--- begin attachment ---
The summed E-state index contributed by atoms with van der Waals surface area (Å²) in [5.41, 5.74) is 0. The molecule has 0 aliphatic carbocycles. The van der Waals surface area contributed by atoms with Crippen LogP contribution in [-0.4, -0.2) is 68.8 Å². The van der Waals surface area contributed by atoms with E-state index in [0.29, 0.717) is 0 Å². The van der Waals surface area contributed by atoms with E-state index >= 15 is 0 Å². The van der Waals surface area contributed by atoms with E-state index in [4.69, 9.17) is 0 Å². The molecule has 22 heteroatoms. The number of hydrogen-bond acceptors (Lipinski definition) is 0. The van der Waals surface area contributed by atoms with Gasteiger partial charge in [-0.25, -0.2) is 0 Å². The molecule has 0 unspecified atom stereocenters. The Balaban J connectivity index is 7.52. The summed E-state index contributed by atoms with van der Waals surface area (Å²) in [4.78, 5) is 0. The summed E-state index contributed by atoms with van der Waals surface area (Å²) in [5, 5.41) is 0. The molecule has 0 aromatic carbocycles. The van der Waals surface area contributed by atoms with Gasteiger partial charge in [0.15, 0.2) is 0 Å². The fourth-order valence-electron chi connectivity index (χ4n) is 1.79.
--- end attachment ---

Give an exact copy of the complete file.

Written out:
The summed E-state index contributed by atoms with van der Waals surface area (Å²) in [5.41, 5.74) is 0. The molecule has 0 aliphatic carbocycles. The van der Waals surface area contributed by atoms with Crippen LogP contribution in [-0.4, -0.2) is 68.8 Å². The van der Waals surface area contributed by atoms with E-state index in [0.29, 0.717) is 0 Å². The van der Waals surface area contributed by atoms with E-state index >= 15 is 0 Å². The van der Waals surface area contributed by atoms with E-state index in [4.69, 9.17) is 0 Å². The molecule has 22 heteroatoms. The number of hydrogen-bond acceptors (Lipinski definition) is 0. The van der Waals surface area contributed by atoms with Gasteiger partial charge in [-0.25, -0.2) is 0 Å². The molecule has 0 unspecified atom stereocenters. The Balaban J connectivity index is 7.52. The summed E-state index contributed by atoms with van der Waals surface area (Å²) in [4.78, 5) is 0. The summed E-state index contributed by atoms with van der Waals surface area (Å²) in [5, 5.41) is 0. The molecule has 0 aromatic carbocycles. The van der Waals surface area contributed by atoms with Gasteiger partial charge in [0.15, 0.2) is 0 Å². The fourth-order valence-electron chi connectivity index (χ4n) is 1.79.